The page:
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XV THE HEART OF NEW ENGLAND
It is a wonder that every New England boy does not turn out a poet, or a missionary, or a peddler. Most of them used to. There is everything in the heart of the New England hills to feed the imagination of the boy, and excite his longing for strange countries. I scarcely know what the subtle influence is that forms him and attracts him in the most fascinating and aromatic of all lands, and yet urges him away from all the sweet delights of his home to become a roamer in literature and in the world,—a poet and a wanderer. There is something in the soil and the pure air, I suspect, that promises more romance than is forthcoming, that excites the imagination without satisfying it, and begets the desire of adventure. And the prosaic life of the sweet home does not at all correspond to the boy's dreams of [Pg 124] the world. In the good old days, I am told, the boys on the coast ran away and became sailors; the country boys waited till they grew big enough to be missionaries, and then they sailed away, and met the coast boys in foreign ports.

John used to spend hours in the top of a slender hickory-tree that a little detached itself from the forest which crowned the brow of the steep and lofty pasture behind his house. He was sent to make war on the bushes that constantly encroached upon the pasture land; but John had no hostility to any growing thing, and a very little bushwhacking satisfied him. When he had grubbed up a few laurels and young treesprouts, he was wont to retire into his favorite post of observation and meditation. Perhaps he fancied that the wide-swaying stem to which he clung was the mast of a ship; that the tossing forest behind him was the heaving waves of the sea; and that the wind which moaned over the woods and murmured in the leaves, and now and then sent him a wide circuit in the air, as if he had been a blackbird on the tiptop of a [Pg 125] spruce, was an ocean gale. What life and action and heroism there was to him in the multitudinous roar of the forest, and what an eternity of existence in the monologue of the river which brawled far, far below him over its wide stony bed! How the river sparkled and danced and went on—now in a smooth amber current, now fretted by the pebbles, but always with that continuous busy song! John never knew that noise to cease, and he doubted not if he stayed here a thousand years that same loud murmur would fill the air.

On it went, under the wide spans of the old wooden, covered bridge, swirling around the great rocks on which the piers stood, spreading away below in shallows, and taking the shadows of a row of maples that lined the green shore. Save this roar, no sound reached him, except now and then the rumble of a wagon on the bridge, or the muffled, far-off voices of some chance passers on the road. Seen from this high perch, the familiar village, sending its brown roofs and white spires up through the green foliage, had a strange aspect, and [Pg 126] was like some town in a book, say a village nestled in the Swiss mountains, or something in Bohemia. And there, beyond the purple hills of Bozrah, and not so far as the stony pastures of Zoar, whither John had helped drive the colts and young stock in the spring, might be perhaps Jerusalem itself. John had himself once been to the land of Canaan with his grandfather, when he was a very small boy; and he had once seen an actual, no-mistake Jew, a mysterious person, with uncut beard and long hair, who sold scythe-snaths in that region, and about whom there was a rumor that he was once caught and shaved by the indignant farmers, who apprehended in his long locks a contempt of the Christian religion. Oh, the world had vast possibilities for John. Away to the south, up a vast basin of forest, there was a notch in the horizon and an opening in the line of woods, where the road ran. Through this opening John imagined an army might appear, perhaps British, perhaps Turks, and banners of red and of yellow advance, and a cannon wheel about and point its long nose and open on [Pg 127] the valley. He fancied the army, after this salute, winding down the mountain road, deploying in the meadows, and giving the valley to pillage and to flame. In which event his position would be an excellent one for observation and for safety. While he was in the height of this engagement, perhaps the horn would be blown from the back porch, reminding him that it was time to quit cutting brush and go for the cows. As if there were no better use for a warrior and a poet in New England than to send him for the cows!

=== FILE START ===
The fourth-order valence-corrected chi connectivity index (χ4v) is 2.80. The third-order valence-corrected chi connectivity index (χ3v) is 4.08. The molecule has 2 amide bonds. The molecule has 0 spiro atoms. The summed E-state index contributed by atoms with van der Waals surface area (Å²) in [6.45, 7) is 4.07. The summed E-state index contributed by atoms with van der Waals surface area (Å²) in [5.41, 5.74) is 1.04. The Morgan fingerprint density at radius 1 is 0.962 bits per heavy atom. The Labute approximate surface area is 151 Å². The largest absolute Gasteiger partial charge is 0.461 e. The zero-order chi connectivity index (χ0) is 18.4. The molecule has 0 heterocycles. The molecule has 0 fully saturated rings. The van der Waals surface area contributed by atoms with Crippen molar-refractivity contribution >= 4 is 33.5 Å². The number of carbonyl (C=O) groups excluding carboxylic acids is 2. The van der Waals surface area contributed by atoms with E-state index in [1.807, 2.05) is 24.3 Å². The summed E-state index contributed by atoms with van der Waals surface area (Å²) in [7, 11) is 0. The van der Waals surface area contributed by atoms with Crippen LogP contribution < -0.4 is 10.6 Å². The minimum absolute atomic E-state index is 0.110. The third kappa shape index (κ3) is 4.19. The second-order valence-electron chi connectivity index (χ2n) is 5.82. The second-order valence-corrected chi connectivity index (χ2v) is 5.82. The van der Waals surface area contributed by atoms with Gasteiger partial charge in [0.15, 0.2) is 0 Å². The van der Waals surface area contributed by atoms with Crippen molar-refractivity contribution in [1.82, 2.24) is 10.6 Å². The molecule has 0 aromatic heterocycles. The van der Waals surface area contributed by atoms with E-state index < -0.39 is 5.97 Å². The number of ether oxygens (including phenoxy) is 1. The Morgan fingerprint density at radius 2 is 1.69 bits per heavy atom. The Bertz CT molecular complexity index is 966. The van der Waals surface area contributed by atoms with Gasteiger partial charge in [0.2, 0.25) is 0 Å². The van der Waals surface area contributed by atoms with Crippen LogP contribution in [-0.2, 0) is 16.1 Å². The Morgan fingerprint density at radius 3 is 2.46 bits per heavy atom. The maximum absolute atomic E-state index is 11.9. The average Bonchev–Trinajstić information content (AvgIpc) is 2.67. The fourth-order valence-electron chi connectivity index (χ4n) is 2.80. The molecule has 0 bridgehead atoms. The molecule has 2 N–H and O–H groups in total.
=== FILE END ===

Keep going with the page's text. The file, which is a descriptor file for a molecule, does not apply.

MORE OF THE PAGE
THE VILLAGE FROM THE HILL

John knew a boy—a bad enough boy, I dare say—who afterwards became a general in the war, and went to Congress and got to be a real governor, who used also to be sent to cut brush in the back pastures, and hated it in his very soul; and by his wrong conduct forecast what kind of a man he would be. This boy, as soon as he had cut about one brush, would seek for one of several holes in the ground (and he was familiar with several), in which lived a white-and-black animal that must always be nameless in a book, but an animal quite capable [Pg 128] of the most pungent defense of himself. This young aspirant to Congress would cut a long stick, with a little crotch in the end of it, and run it into the hole; and when the crotch was punched into the fur and skin of the animal, he would twist the stick round till it got a good grip on the skin, and then he would pull the beast out; and when he got the white-and-black just out of the hole so that his dog could seize him, the boy would take to his heels, and leave the two to fight it out, content to scent the battle afar off. And this boy, who was in training for public life, would do this sort of thing all the afternoon; and when the sun told him that he had spent long eno............
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